Please use this url to cite or link to this publication:
author
organization
publishing date
type
Contribution to journal
publication status
published
subject
in
Langmuir
volume
28
issue
29
pages
10688 - 10696
publisher
The American Chemical Society
external identifiers
  • wos:000306674000008
  • scopus:84864371995
ISSN
0743-7463
DOI
10.1021/la301529g
language
English
LU publication?
yes
id
a9367509-defb-4908-99ad-99c5ff754008 (old id 3080016)
date added to LUP
2012-09-25 08:21:52
date last changed
2017-11-19 03:21:50
@article{a9367509-defb-4908-99ad-99c5ff754008,
  abstract     = {Controlling the interfacial behavior and properties of lipid liquid crystalline nanoparticles (LCNPs) at surfaces is essential for their application for preparing functional surface coatings as well as understanding some aspects of their properties as drug delivery vehicles. Here we have studied a LCNP system formed by mixing soy phosphatidylcholine (SPC), forming liquid crystalline lamellar Structures in excess water, and glycerol dioleate (GDO), forming reversed structures, dispersed into nanoparticle with the surfactant polysorbate 80 (P80) as stabilizer. LCNP particle properties were controlled by using different ratios of the lipid building blocks as well as different concentrations of the surfactant P80. The LCNP size, internal structure, morphology, and charge were characterized by dynamic light scattering (DLS), synchrotron smallange X-ray scattering (SAXS), cryo-transmission electron microscopy (cryo-TEM), and zeta potential measurements, respectively. With increasing SPC to GDO ratio in the interval from 35:65 to 60:40, the bulk lipid phase structure goes from reversed cubic micellar phase with Fd3m space group to reversed hexagonal phase. Adding P80 results in a successive shift toward more disorganized lamellar type of structures. This is also seen from cryo-TEM images for the LCNPs, where higher P80 ratios results in more extended lamellar layers surrounding the inner, more dense, lipid-rich particle core with nonlamellar structure. When put in contact with a solid silica surface, the LCNPs adsorb to form multilayer structures with a surface excess and thickness values that increase strongly with the content of P80 and decreases with increasing SPC:GDO ratio. This is reflected in both the adsorption rate and steady-state values, indicating that the driving force for adsorption is largely governed by attractive interactions between poly(ethylene oxide) (PEO) units of the P80 stabilizer and the silica surface. On cationic surface, i.e., silica modified with 3-aminopropltriethoxysilane (APTES), the slightly negatively charged LCNPs give rise to a very significant adsorption, which is relatively independent of LCNP composition. Finally, the dynamic thickness measurements indicate that direct adsorption of intact particles occurred on the cationic surface, while a slow buildup of the layer thickness with time is seen for the weakly interacting systems.},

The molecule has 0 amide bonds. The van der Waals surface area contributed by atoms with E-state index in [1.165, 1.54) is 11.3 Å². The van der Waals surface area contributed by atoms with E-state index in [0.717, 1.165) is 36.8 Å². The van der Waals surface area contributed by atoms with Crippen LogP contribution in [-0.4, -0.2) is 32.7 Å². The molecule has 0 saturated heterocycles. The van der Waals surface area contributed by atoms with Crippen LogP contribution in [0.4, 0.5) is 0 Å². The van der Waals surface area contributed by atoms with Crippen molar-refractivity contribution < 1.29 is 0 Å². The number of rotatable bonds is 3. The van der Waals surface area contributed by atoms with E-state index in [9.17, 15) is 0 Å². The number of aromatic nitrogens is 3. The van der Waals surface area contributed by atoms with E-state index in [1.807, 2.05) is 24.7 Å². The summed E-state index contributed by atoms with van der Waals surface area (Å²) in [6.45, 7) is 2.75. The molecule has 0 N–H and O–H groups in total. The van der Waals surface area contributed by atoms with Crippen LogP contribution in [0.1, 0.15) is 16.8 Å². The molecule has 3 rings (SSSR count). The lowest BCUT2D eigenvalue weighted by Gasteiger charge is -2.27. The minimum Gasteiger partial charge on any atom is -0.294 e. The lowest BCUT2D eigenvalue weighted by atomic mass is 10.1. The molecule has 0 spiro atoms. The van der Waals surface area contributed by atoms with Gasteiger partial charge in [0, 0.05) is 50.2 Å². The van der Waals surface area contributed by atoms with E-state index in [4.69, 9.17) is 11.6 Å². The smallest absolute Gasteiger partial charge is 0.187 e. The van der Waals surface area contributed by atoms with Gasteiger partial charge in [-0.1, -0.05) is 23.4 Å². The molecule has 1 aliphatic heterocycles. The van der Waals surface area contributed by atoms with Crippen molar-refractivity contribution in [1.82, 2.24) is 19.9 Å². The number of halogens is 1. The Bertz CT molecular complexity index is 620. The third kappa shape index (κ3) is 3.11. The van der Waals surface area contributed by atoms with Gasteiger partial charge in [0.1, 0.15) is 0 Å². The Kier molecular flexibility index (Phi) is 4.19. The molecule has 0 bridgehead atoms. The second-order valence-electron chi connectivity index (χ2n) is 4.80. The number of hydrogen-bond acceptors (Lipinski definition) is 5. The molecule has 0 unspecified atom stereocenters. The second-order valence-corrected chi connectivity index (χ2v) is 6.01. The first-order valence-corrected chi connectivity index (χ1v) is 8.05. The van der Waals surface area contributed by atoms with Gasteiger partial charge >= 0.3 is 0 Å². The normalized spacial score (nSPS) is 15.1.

author       = {Chang, Debby and Jankunec, Marija and Barauskas, Justas and Tiberg, Fredrik and Nylander, Tommy},
  issn         = {0743-7463},
  language     = {eng},
  number       = {29},
  pages        = {10688--10696},
  publisher    = {The American Chemical Society},
  series       = {Langmuir},
  title        = {Adsorption of Lipid Liquid Crystalline Nanoparticles: Effects of Particle Composition, Internal Structure, and Phase Behavior},
  url          = {http://dx.doi.org/10.1021/la301529g},
  volume       = {28},
  year         = {2012},
}